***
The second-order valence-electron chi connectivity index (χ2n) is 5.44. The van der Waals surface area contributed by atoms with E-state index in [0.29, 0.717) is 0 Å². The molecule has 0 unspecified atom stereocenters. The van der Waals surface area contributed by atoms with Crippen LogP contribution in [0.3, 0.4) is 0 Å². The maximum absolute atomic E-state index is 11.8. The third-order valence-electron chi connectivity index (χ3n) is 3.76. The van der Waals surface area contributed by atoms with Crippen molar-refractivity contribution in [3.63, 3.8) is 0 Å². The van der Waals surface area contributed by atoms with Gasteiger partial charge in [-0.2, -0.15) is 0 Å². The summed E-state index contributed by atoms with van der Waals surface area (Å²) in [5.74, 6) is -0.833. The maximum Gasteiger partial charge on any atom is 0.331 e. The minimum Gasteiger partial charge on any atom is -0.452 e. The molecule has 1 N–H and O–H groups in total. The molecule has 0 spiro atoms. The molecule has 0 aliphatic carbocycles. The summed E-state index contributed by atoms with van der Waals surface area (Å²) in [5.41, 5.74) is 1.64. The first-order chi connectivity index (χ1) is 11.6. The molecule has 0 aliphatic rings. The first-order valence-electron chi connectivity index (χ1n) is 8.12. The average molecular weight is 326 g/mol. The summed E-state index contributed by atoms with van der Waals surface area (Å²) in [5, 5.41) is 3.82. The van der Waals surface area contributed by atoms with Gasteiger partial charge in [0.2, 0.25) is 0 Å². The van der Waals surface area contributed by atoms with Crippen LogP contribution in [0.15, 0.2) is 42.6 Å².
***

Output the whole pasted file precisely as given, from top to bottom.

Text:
The second-order valence-electron chi connectivity index (χ2n) is 5.44. The van der Waals surface area contributed by atoms with E-state index in [0.29, 0.717) is 0 Å². The molecule has 0 unspecified atom stereocenters. The van der Waals surface area contributed by atoms with Crippen LogP contribution in [0.3, 0.4) is 0 Å². The maximum absolute atomic E-state index is 11.8. The third-order valence-electron chi connectivity index (χ3n) is 3.76. The van der Waals surface area contributed by atoms with Crippen molar-refractivity contribution in [3.63, 3.8) is 0 Å². The van der Waals surface area contributed by atoms with Gasteiger partial charge in [-0.2, -0.15) is 0 Å². The summed E-state index contributed by atoms with van der Waals surface area (Å²) in [5.74, 6) is -0.833. The maximum Gasteiger partial charge on any atom is 0.331 e. The minimum Gasteiger partial charge on any atom is -0.452 e. The molecule has 1 N–H and O–H groups in total. The molecule has 0 spiro atoms. The molecule has 0 aliphatic carbocycles. The summed E-state index contributed by atoms with van der Waals surface area (Å²) in [5.41, 5.74) is 1.64. The first-order chi connectivity index (χ1) is 11.6. The molecule has 0 aliphatic rings. The first-order valence-electron chi connectivity index (χ1n) is 8.12. The average molecular weight is 326 g/mol. The summed E-state index contributed by atoms with van der Waals surface area (Å²) in [5, 5.41) is 3.82. The van der Waals surface area contributed by atoms with Gasteiger partial charge in [0.2, 0.25) is 0 Å². The van der Waals surface area contributed by atoms with Crippen LogP contribution in [0.15, 0.2) is 42.6 Å².